African refugee prisoners brace themselves for major Israeli court ruling deciding their fate

September 21, 2014

Update, Sept. 22, 7 p.m.: ““>two months of war in Gaza.

Just one day after a “>found murdered in the West Bank. Since then, activists on both sides of the African asylum seeker debate in Israel — arguing whether to push them out of the country or provide them refuge — have been laying low, aware that nothing can overshadow the life-or-death urgency of war.

“>designed to drive them back to Africa.

“>expected to drop in the next day or two. (That’s because Justice Edna Arbel, one of nine judges on the ruling panel, has retired, and can no longer sign any rulings after Monday, Sept. 22. It’s still possible she could delay the ruling by passing her spot onto another judge — but attorneys and human-rights groups close to the issue told the Journal that would be highly unlikely.)

A quick history of “>it instead scrambled to build what it called an “open facility” right next to Saharonim.

“>Protests against Holot in central Tel Aviv have taken the place of anti-war rallies. 

Meanwhile, some Israeli residents of low-income South Tel Aviv — where 60 percent of the African population lives, many of them squeezed into tiny, run-down apartments — have been papering the city with flyers warning of the upcoming Supreme Court decision.

“If the law is repealed, thousands of infiltrators will return to our neighborhoods,” read “>anti-African activist and “>turned violent in 2012 and 2013.

“It was about getting the nine judges, who don't know what it's like to live here, to hear the people,” she said in a brief interview. “I wanted people to feel comfortable telling their stories.”

Darfur genocide survivor Adam, pictured below at the prison's front gate, said he believes Israelis are scared of him and other Sudanese Muslims “because of our religion and our skin color.”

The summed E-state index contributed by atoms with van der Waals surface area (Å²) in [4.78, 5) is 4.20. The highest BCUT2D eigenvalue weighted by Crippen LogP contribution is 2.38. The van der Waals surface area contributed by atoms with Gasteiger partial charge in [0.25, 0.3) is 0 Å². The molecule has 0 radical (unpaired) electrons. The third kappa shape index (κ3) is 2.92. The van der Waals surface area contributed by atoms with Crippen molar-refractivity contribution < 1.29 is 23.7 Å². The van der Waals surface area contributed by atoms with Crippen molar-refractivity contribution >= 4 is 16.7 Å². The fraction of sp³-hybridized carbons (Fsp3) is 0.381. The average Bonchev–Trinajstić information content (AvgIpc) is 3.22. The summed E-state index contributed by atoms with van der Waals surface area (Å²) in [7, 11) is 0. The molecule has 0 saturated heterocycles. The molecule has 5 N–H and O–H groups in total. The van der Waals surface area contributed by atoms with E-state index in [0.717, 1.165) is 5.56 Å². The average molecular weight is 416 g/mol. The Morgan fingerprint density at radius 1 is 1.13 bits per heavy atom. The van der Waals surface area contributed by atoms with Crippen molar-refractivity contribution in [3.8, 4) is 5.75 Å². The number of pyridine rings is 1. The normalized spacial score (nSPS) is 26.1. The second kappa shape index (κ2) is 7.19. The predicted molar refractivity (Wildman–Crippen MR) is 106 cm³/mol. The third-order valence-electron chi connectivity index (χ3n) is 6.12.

“>accepted Israel's offer of $3,500 to return to their home countries — or Uganda or Rwanda — in the time since Holot opened its doors last December. But horror stories about the hasty repatriations have been flooding back to Israel. As noted in a sprawling “>slowed significantly in recent months. However, a spokeswoman for Hotline for Refugees and Migrants, the oldest Israeli organization advocating for African asylum seekers, said she expected the exodus to resume if the Supreme Court sides with the state on Holot.

Desert prisoner Adam said that whatever the court rules, at least it will be a change in current. “I just hope it will bring something new — anything new,” he said. “Because we’re really tired of this situation.”

A friend of his at Holot, a 23-year-old Sudanese asylum seeker who was afraid to give his name, described losing his father and brother in the Darfur genocide. “I don’t hate Israeli people, because they saved my life,” he said. “When I left home I didn’t know what would happen to me. Israel kept me safe. Before they sent us [to Holot], they gave us visas, they gave us life. I thought maybe one day I could study. That was really my dream.”

However, he said, “everything’s changed now.”

Adam agreed. “Many people here [at Holot], they’re depressed, and it’s hard for them to go outside. Many people just sleep all day. This situation makes you stop dreaming. Yesterday is the same as today, and tomorrow will be the same.”

“>Mutasim Ali, pictured above — a Darfuri refugee, civil-rights leader and regular on Israeli news television — spoke to the Journal at Holot that same Saturday. Ali was strikingly upbeat, considering he had just spent one month cut off from the world in Saharonim, the closed prison next door. (Apparently as punishment for rallying prisoners to demonstrate at Holot.) Seeing him there in the dusty, bleak Negev wildnerness in his Tel Aviv finest — a spotless button-down, polished shoes and a wide smile — was as strange as it was 

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